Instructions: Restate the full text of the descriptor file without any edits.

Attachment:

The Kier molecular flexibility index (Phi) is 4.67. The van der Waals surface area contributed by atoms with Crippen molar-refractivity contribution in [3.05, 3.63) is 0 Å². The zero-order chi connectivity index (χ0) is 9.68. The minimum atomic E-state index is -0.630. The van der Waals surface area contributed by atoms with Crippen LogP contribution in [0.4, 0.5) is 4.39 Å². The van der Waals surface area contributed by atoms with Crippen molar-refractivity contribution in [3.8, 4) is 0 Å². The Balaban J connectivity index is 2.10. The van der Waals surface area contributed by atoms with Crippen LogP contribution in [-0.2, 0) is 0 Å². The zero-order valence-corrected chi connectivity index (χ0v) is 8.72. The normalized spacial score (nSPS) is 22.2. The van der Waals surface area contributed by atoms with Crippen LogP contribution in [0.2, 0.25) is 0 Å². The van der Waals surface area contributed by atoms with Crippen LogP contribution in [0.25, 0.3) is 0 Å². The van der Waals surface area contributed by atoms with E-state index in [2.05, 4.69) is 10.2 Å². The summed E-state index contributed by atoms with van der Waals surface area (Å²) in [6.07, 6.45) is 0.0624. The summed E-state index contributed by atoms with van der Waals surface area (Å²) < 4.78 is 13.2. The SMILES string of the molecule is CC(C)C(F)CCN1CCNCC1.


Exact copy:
The Kier molecular flexibility index (Phi) is 4.67. The van der Waals surface area contributed by atoms with Crippen molar-refractivity contribution in [3.05, 3.63) is 0 Å². The zero-order chi connectivity index (χ0) is 9.68. The minimum atomic E-state index is -0.630. The van der Waals surface area contributed by atoms with Crippen LogP contribution in [0.4, 0.5) is 4.39 Å². The van der Waals surface area contributed by atoms with Crippen molar-refractivity contribution in [3.8, 4) is 0 Å². The Balaban J connectivity index is 2.10. The van der Waals surface area contributed by atoms with Crippen LogP contribution in [-0.2, 0) is 0 Å². The zero-order valence-corrected chi connectivity index (χ0v) is 8.72. The normalized spacial score (nSPS) is 22.2. The van der Waals surface area contributed by atoms with Crippen LogP contribution in [0.2, 0.25) is 0 Å². The van der Waals surface area contributed by atoms with Crippen LogP contribution in [0.25, 0.3) is 0 Å². The van der Waals surface area contributed by atoms with E-state index in [2.05, 4.69) is 10.2 Å². The summed E-state index contributed by atoms with van der Waals surface area (Å²) in [6.07, 6.45) is 0.0624. The summed E-state index contributed by atoms with van der Waals surface area (Å²) < 4.78 is 13.2. The SMILES string of the molecule is CC(C)C(F)CCN1CCNCC1.